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Decades of dietary data demonstrate regional food web structures in the Southern Ocean


McCormack, SA and Melbourne-Thomas, J and Trebilco, R and Blanchard, JL and Raymond, B and Constable, A, Decades of dietary data demonstrate regional food web structures in the Southern Ocean, Ecology and Evolution, 11, (1) pp. 227-241. ISSN 2045-7758 (2021) [Refereed Article]


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Copyright 2020 the authors. Licensed under Creative Commons Attribution 4.0 International (CC BY 4.0)

DOI: doi:10.1002/ece3.7017


Understanding regional‐scale food web structure in the Southern Ocean is critical to informing fisheries management and assessments of climate change impacts on Southern Ocean ecosystems and ecosystem services. Historically, a large component of Southern Ocean ecosystem research has focused on Antarctic krill, which provide a short, highly efficient food chain, linking primary producers to higher trophic levels. Over the last 15 years, the presence of alternative energy pathways has been identified and hypotheses on their relative importance in different regions raised. Using the largest circumpolar dietary database ever compiled, we tested these hypotheses using an empirical circumpolar comparison of food webs across the four major regions/sectors of the Southern Ocean (defined as south of 40S) within the austral summer period. We used network analyses and generalizations of taxonomic food web structure to confirm that while Antarctic krill are dominant as the mid‐trophic level for the Atlantic and East Pacific food webs (including the Scotia Arc and Western Antarctic Peninsula), mesopelagic fish and other krill species are dominant contributors to predator diets in the Indian and West Pacific regions (East Antarctica and the Ross Sea). We also highlight how tracking data and habitat modeling for mobile top predators in the Southern Ocean show that these species integrate food webs over large regional scales. Our study provides a quantitative assessment, based on field observations, of the degree of regional differentiation in Southern Ocean food webs and the relative importance of alternative energy pathways between regions.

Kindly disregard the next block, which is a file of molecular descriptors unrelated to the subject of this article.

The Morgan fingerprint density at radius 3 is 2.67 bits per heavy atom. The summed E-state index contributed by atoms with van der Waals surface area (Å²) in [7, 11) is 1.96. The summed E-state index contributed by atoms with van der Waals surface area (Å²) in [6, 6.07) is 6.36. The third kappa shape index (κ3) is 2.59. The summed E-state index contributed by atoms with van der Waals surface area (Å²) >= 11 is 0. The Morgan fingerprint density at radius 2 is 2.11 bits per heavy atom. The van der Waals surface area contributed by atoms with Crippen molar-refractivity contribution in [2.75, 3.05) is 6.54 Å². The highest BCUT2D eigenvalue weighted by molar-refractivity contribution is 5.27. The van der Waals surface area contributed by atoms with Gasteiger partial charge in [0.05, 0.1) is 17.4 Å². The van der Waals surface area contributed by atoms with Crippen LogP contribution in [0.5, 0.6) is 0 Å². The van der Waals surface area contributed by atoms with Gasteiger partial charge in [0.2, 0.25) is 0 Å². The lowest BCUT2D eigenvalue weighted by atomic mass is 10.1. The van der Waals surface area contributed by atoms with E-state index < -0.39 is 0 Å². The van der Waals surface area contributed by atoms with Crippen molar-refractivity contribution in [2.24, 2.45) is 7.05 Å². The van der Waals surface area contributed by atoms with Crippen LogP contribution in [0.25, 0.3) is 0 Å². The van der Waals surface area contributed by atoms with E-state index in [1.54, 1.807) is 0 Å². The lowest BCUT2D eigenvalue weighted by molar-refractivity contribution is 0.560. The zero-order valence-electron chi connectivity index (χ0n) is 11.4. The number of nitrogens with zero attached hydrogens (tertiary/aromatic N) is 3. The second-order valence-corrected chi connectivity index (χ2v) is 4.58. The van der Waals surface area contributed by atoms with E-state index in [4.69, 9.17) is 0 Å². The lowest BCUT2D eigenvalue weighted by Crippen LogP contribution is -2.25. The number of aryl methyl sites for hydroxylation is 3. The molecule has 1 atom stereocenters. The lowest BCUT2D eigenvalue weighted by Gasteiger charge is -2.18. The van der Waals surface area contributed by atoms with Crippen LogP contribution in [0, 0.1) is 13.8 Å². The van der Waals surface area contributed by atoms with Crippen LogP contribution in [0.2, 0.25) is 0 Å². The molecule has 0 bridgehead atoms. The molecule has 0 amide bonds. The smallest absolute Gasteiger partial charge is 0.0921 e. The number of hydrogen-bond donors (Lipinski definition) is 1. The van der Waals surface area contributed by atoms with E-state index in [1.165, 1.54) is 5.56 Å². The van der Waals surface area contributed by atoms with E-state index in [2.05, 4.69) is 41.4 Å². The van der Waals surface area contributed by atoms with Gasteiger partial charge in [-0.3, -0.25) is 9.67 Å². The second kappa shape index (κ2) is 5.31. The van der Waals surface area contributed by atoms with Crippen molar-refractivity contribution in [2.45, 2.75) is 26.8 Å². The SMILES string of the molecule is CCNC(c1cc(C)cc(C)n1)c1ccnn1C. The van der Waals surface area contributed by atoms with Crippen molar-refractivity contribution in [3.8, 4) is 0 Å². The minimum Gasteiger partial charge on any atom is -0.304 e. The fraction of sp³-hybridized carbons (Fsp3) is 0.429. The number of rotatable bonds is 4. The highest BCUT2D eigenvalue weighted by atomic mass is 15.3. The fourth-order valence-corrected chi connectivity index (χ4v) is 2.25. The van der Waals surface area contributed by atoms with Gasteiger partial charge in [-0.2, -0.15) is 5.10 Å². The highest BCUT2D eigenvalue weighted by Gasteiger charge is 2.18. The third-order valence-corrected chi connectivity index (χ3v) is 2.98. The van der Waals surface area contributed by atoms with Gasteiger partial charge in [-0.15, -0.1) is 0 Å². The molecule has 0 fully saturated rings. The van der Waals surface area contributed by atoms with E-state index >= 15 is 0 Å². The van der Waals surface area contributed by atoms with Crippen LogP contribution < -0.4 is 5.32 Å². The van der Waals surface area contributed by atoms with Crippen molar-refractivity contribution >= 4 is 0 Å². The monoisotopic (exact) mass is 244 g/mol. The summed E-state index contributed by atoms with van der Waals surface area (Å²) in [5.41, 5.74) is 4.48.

Item Details

Item Type:Refereed Article
Keywords:food webs, Southern Ocean, ecosystem management, food web structure, network analysis
Research Division:Biological Sciences
Research Group:Ecology
Research Field:Community ecology (excl. invasive species ecology)
Objective Division:Animal Production and Animal Primary Products
Objective Group:Fisheries - wild caught
Objective Field:Fisheries - wild caught not elsewhere classified
UTAS Author:McCormack, SA (Dr Stacey McCormack)
UTAS Author:Melbourne-Thomas, J (Dr Jessica Melbourne-Thomas)
UTAS Author:Trebilco, R (Dr Rowan Trebilco)
UTAS Author:Blanchard, JL (Professor Julia Blanchard)
UTAS Author:Raymond, B (Dr Ben Raymond)
UTAS Author:Constable, A (Dr Andrew Constable)
ID Code:143766
Year Published:2021
Web of Science® Times Cited:10
Deposited By:Ecology and Biodiversity
Deposited On:2021-03-31
Last Modified:2021-10-11
Downloads:19 View Download Statistics

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